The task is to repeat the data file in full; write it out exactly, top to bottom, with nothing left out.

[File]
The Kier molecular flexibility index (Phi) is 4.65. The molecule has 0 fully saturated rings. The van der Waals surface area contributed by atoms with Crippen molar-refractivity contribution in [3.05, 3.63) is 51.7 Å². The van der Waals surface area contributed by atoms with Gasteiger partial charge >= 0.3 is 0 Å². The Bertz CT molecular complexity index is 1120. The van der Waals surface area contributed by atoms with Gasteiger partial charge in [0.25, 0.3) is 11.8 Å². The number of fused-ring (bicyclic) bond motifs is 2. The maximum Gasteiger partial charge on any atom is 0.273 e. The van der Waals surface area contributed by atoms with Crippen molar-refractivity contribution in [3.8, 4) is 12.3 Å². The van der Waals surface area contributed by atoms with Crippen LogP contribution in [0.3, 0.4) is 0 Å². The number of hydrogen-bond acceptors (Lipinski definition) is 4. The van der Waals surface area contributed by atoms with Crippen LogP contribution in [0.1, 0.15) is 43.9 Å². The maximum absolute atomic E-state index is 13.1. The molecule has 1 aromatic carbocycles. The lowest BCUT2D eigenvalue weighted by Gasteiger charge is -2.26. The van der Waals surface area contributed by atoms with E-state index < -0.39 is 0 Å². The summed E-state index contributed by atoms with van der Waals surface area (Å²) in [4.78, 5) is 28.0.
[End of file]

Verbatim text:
The Kier molecular flexibility index (Phi) is 4.65. The molecule has 0 fully saturated rings. The van der Waals surface area contributed by atoms with Crippen molar-refractivity contribution in [3.05, 3.63) is 51.7 Å². The van der Waals surface area contributed by atoms with Gasteiger partial charge >= 0.3 is 0 Å². The Bertz CT molecular complexity index is 1120. The van der Waals surface area contributed by atoms with Gasteiger partial charge in [0.25, 0.3) is 11.8 Å². The number of fused-ring (bicyclic) bond motifs is 2. The maximum Gasteiger partial charge on any atom is 0.273 e. The van der Waals surface area contributed by atoms with Crippen molar-refractivity contribution in [3.8, 4) is 12.3 Å². The van der Waals surface area contributed by atoms with Crippen LogP contribution in [0.3, 0.4) is 0 Å². The number of hydrogen-bond acceptors (Lipinski definition) is 4. The van der Waals surface area contributed by atoms with Crippen LogP contribution in [0.1, 0.15) is 43.9 Å². The maximum absolute atomic E-state index is 13.1. The molecule has 1 aromatic carbocycles. The lowest BCUT2D eigenvalue weighted by Gasteiger charge is -2.26. The van der Waals surface area contributed by atoms with E-state index < -0.39 is 0 Å². The summed E-state index contributed by atoms with van der Waals surface area (Å²) in [4.78, 5) is 28.0.